A mysterious set of explosions in the suburbs of Philadelphia over the past two months has strained emergency responses to other calls and left authorities in Pennsylvania asking for help to track down whoever is behind the blasts.
Since April 2, there have been over 20 early-morning explosions in northern Bucks County, located about 45 miles northwest of Philadelphia, Pennsylvania State Police said in news release Tuesday.
"Fortunately to date no one has been injured; however, we are attempting to prevent someone from accidentally getting injured by these explosions, including the individual responsible," state police said in a news released obtained by Fox News. "These events disrupt emergency response personnel from their normal course of duty, straining local resources and impeding emergency personnel from responding to other calls for service."
Authorities did not release information about a potential suspect, but asked the community to remain vigilant.
"Regardless of how insignificant you think your tip may be, we strongly encourage you to come forward with your information," state police said.
Residents across the area have reported booms loud enough to rattle windows and shake walls taking place between 1 and 4:30 a.m. and waking them up.
“It’s just like a boom. That’s just how it sounds,” Donna Weaver told FOX29 at the end of April.
Weaver, a resident of Quakertown, said she heard the booms several times over the course of the month, which woke her up in the middle of the night.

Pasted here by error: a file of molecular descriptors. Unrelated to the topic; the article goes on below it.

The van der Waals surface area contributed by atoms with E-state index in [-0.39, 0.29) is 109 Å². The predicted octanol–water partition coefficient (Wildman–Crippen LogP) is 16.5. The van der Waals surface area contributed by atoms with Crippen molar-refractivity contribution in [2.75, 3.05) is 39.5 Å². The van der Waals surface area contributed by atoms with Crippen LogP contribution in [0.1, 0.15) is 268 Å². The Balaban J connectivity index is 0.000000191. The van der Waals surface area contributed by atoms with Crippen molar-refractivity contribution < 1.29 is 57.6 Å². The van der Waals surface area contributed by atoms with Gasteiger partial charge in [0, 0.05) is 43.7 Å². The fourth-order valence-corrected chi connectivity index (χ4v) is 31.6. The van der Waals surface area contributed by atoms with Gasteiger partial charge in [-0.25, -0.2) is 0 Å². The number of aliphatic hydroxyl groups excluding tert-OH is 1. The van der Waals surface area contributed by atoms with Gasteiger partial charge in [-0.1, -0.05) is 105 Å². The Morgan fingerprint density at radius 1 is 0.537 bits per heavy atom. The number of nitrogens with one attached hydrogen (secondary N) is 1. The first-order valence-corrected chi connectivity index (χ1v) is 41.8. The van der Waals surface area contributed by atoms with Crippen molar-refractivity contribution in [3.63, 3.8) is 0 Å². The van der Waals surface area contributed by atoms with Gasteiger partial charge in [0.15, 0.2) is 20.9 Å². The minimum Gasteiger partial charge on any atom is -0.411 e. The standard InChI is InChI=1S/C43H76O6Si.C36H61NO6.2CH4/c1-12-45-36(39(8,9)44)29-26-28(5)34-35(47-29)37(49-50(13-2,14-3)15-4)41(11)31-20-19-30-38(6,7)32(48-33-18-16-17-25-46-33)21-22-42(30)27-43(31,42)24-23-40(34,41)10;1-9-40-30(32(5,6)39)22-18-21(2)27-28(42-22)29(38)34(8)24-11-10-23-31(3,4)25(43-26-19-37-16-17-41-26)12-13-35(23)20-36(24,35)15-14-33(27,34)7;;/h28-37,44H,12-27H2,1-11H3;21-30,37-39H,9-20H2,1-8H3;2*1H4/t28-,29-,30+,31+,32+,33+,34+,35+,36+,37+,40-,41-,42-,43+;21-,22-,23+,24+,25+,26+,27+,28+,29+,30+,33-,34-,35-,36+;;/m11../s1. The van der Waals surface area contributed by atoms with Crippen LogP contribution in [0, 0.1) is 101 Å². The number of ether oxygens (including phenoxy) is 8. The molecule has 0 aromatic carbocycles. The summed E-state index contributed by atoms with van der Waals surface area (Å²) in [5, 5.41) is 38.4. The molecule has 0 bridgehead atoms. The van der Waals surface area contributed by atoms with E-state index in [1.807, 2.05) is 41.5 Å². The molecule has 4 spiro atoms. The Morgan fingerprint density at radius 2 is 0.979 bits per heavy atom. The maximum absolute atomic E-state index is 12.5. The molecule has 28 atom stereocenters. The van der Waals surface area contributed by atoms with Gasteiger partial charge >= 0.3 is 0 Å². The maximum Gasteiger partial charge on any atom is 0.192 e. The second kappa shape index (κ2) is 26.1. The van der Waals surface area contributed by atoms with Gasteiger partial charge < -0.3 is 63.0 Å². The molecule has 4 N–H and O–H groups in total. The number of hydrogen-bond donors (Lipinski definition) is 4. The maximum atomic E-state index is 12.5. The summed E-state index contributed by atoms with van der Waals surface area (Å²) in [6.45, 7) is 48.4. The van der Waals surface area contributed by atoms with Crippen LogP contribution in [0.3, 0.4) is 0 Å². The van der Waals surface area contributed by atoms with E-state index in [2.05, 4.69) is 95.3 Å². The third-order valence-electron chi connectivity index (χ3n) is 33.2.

"I don’t know and it’s kind of scary," she told FOX29. "Because I thought of thinking maybe its underground, maybe underground somewhere."
The Richland Township Police Department said in a Facebook post last month that they had not given anyone permission to blast in the area.
"If anyone sees anything suspicious in that area, please reach out to Police or the township. If you are close, try to pinpoint the direction it is coming from," police said.
A spokeswoman from the Bureau of Alcohol, Tobacco, Firearms and Explosives told PennLive.com that the explosions are possibly from Tannerite, which is a mix of ammonium nitrate and aluminum powder and legal to buy. Firearms enthusiasts typically use Tannerite for target practice.
"From what I understand they're pretty big explosions," ATF spokeswoman Charlene Hennessy told PennLive. "Some people have reported their houses shaking."
Pennsylvania State Police are asking those with information to call Lehigh Valley Crime Stoppers at (800) 426-TIPS.